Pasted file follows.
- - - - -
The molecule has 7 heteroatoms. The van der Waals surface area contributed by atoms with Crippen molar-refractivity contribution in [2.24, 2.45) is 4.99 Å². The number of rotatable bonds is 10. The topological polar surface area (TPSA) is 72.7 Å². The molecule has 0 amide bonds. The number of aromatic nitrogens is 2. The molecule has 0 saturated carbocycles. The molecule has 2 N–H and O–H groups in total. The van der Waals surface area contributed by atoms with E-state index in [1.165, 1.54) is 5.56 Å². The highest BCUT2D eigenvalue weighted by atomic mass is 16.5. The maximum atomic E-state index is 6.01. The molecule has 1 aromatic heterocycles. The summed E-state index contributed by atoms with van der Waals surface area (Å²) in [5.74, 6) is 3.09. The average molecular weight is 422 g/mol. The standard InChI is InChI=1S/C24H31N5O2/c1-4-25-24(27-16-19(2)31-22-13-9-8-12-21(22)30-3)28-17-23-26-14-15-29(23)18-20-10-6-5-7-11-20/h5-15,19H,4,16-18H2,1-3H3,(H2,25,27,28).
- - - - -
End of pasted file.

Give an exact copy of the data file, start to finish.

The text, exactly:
The molecule has 7 heteroatoms. The van der Waals surface area contributed by atoms with Crippen molar-refractivity contribution in [2.24, 2.45) is 4.99 Å². The number of rotatable bonds is 10. The topological polar surface area (TPSA) is 72.7 Å². The molecule has 0 amide bonds. The number of aromatic nitrogens is 2. The molecule has 0 saturated carbocycles. The molecule has 2 N–H and O–H groups in total. The van der Waals surface area contributed by atoms with E-state index in [1.165, 1.54) is 5.56 Å². The highest BCUT2D eigenvalue weighted by atomic mass is 16.5. The maximum atomic E-state index is 6.01. The molecule has 1 aromatic heterocycles. The summed E-state index contributed by atoms with van der Waals surface area (Å²) in [5.74, 6) is 3.09. The average molecular weight is 422 g/mol. The standard InChI is InChI=1S/C24H31N5O2/c1-4-25-24(27-16-19(2)31-22-13-9-8-12-21(22)30-3)28-17-23-26-14-15-29(23)18-20-10-6-5-7-11-20/h5-15,19H,4,16-18H2,1-3H3,(H2,25,27,28).